Hi Daisy! Please share more information about yourself for our readers.
I’m Daisy, a high school science teacher by profession. I started working from home in 2012 as an online ESL instructor and a Virtual Assistant for a Canadian company. I recently decided to just have one job to have more time for homeschooling.

I have 3 kids aged 6, 5 and 2. Our homeschooling journey is just a year old, we started last year for Kindergarten and Preschool when my son was 5 and daughter 4.


Our first year of homeschooling is more of after-schooling. My son was enrolled with an umbrella school in the US at the same time he was attending regular school.  I got scared and felt pressured that even though I had everything planned out, at the last minute, I ended up enrolling my son in a regular school.
I’ve learned my lesson, and this time around I’m more confident and will definitely homeschool 100%.

Why do you want to homeschool your children?

Being a former teacher myself, I know how children are taught in school and how they learn, and it’s not what I want for my children.The experience we had on our first year of homeschooling also made my conviction to homeschool stronger.

I want purposeful learning for my kids, and homeschooling gives them the freedom to pursue their interests and develop their talents.
 More importantly though, we just want our kids to be kids. I want them to enjoy their childhood as much as they can. No pressures, no deadlines.
What are method of homeschooling are you using with your children?

We are relaxed- eclectic homeschoolers. Our learning philosophy is a mixture of Charlotte Mason, literature-based, unit studies and interest -led philosophies of learning. We also use some textbooks and workbooks as guides, most of which I got second-hand or from Booksale and National Bookstore.

Since my kids are still young, I just focus on the three R’s and most of our time are spent on reading quality picture books which we also use to study about science, geography, social studies,etc. Special thanks to the folks at Learning basket for introducing me to Before Fivein a Row and Five in a Row.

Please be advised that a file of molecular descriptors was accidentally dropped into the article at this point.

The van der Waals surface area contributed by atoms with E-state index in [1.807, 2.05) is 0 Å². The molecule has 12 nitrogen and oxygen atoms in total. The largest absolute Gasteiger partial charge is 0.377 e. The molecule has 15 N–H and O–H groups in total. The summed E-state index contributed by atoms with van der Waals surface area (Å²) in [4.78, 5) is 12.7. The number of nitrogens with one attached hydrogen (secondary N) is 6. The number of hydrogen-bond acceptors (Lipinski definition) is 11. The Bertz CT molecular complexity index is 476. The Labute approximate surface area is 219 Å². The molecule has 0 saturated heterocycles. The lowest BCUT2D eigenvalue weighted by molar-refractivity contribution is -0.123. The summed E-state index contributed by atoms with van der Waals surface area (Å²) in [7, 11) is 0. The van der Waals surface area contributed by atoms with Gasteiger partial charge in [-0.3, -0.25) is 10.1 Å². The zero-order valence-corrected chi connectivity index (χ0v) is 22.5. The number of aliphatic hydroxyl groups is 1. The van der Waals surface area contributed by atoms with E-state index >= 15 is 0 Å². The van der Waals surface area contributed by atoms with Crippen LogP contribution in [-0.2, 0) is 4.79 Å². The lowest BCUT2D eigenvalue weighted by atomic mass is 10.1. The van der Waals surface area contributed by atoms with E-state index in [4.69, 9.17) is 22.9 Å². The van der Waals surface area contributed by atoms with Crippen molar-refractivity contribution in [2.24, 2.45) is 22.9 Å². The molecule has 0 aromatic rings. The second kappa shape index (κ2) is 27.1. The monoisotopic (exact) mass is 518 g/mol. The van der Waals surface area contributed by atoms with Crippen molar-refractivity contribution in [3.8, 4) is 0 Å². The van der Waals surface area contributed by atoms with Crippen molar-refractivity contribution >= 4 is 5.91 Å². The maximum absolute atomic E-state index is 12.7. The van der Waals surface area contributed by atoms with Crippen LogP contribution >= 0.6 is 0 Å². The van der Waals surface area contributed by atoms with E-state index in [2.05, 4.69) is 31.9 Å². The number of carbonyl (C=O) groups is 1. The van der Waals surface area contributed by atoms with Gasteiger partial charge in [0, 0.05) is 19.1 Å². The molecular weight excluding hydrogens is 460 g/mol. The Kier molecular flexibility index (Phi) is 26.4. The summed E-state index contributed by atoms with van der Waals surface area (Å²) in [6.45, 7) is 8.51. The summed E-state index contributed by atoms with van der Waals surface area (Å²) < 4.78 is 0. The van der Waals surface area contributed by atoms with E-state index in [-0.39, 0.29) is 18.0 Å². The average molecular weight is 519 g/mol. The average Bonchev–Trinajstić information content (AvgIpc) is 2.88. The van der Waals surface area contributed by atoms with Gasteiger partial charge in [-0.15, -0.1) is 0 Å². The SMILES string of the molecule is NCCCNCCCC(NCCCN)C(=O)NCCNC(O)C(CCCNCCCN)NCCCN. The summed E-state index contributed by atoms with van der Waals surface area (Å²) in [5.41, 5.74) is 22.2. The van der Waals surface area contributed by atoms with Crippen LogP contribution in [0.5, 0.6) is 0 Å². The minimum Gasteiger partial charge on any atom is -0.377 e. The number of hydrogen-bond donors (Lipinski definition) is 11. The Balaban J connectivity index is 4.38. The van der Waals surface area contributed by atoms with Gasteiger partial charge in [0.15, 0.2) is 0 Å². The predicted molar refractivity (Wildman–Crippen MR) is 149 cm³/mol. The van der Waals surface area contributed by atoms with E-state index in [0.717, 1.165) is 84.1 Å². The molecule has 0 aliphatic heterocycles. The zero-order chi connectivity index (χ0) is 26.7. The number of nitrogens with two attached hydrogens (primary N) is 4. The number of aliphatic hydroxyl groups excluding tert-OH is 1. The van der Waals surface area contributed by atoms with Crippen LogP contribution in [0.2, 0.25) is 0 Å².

I try as much as possible, to follow my children’s lead and not worry too much about what society dictates they should be learning.

Are you enrolled in a DepEd accredited homeschool provider or others? Which one?

No, we are independently homeschooling at the moment. We are enrolled with Homelife Academy in the US for grades and record keeping purposes.

Going the independent route is what works best for us, at least for now but we’re not closing our doors to the possibility of eventually enrolling with a local provider in the future.

Until when do you plan to homeschool your children?

I plan to homeschool them for their elementary years, but then it’s not set in stone. We might end up homeschooling until they reach high school or if the kids decide to try regular school, then we’ll give it a go. My husband and I evaluate and analyze our family’s current situation, and then we decide what would be best. Though we have long term goals, we’re still taking it a year at a time.

Can you share one lesson you’ve learned over the years about homeschooling?

We are a relatively new homeschooling family and we will definitely learn a lot more as we go along this journey.

In the year that we homeschooled, I (especially) learned to not go into this journey half-heartedly. Do not homeschool or do not STOP homeschooling out of FEAR.
If you decide to tread on this journey, you must be prepared 100% body,mind, and soul. This way the experience will be much enjoyable as you are focused on the goal.
We tend to worry about a lot of things. We doubt  if what we are doing is enough or too much. We tend to have a lot of “What If’s”.  While it is ok to plan and prepare, we should not let it consume us and suck the joy out of homeschooling.

Every homeschooling family is different. Never compare. Do what’s best for your family.

When it comes to curriculum materials, start with your child not the catalog. Take a moment to talk and listen to your child. You’ll soon learn what interests him, what sparks joy and inspiration. Be with your child and you’ll discover how he learns. Do this and you’ll be guided on what materials to use.

You do not need to explain your educational choice to everyone, because not everyone will understand. What’s important is to surround yourself with like-minded people who support and encourage you.
If something causes burn-out, tears or frustration save it for later, or stop using it. Remember the goal is to develop a love for learning, so if something is working against this goal, use something else.
Boredom kills creativity and inspiration in children so mix things up a bit with your lessons. Don’t the same thing every single day.
Breathe. Take breaks. And most importantly PRAY.
Thank you Daisy! Even though you only have homeschooled for a year, you have such great insights already! May God continue to bless your homeschooling journey! 
Read more from Daisy from her blog at http://www.thehomeschoolingwahm.wordpress.com. If you have any questions for Daisy, please leave a comment and we will try our best to respond.

To read the rest of this series, check Heart and Mind of a Homeschooling Mom.

Heart and Mind of a Homeschooling Mom – Donna Donor


Our featured mom for this week is Ms. Donna Donor. I met Donna through Manila Workshops and was excited to learn that she homeschools her only son. Let’s learn from Donna today!

Hi Donna! Can you share some information about yourself for our readers?

I am Donna and a teacher by profession, been teaching English as a Second Language to foreigners for the past 8 years. Been working from home for almost 7 years now. Currently, an Events Director at Manila Workshops.